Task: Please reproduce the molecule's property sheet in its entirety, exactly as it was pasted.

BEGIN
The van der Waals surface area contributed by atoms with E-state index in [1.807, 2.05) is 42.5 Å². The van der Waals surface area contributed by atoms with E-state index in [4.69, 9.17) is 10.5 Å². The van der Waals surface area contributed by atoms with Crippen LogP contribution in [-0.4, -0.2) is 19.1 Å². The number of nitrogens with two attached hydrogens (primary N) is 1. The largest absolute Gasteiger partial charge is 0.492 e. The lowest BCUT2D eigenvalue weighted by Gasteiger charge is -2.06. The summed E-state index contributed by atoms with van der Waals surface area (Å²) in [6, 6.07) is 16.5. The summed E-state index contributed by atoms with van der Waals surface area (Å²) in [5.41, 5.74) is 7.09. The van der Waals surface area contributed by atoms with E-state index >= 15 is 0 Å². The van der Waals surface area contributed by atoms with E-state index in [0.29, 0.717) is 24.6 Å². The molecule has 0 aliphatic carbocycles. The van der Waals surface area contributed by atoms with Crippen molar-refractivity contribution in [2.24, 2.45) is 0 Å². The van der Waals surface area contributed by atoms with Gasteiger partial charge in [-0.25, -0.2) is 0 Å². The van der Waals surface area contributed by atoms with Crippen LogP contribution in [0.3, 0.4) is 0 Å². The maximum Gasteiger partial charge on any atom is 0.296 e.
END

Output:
The van der Waals surface area contributed by atoms with E-state index in [1.807, 2.05) is 42.5 Å². The van der Waals surface area contributed by atoms with E-state index in [4.69, 9.17) is 10.5 Å². The van der Waals surface area contributed by atoms with Crippen LogP contribution in [-0.4, -0.2) is 19.1 Å². The number of nitrogens with two attached hydrogens (primary N) is 1. The largest absolute Gasteiger partial charge is 0.492 e. The lowest BCUT2D eigenvalue weighted by Gasteiger charge is -2.06. The summed E-state index contributed by atoms with van der Waals surface area (Å²) in [6, 6.07) is 16.5. The summed E-state index contributed by atoms with van der Waals surface area (Å²) in [5.41, 5.74) is 7.09. The van der Waals surface area contributed by atoms with E-state index >= 15 is 0 Å². The van der Waals surface area contributed by atoms with E-state index in [0.29, 0.717) is 24.6 Å². The molecule has 0 aliphatic carbocycles. The van der Waals surface area contributed by atoms with Crippen molar-refractivity contribution in [2.24, 2.45) is 0 Å². The van der Waals surface area contributed by atoms with Gasteiger partial charge in [-0.25, -0.2) is 0 Å². The van der Waals surface area contributed by atoms with Crippen LogP contribution in [0.3, 0.4) is 0 Å². The maximum Gasteiger partial charge on any atom is 0.296 e.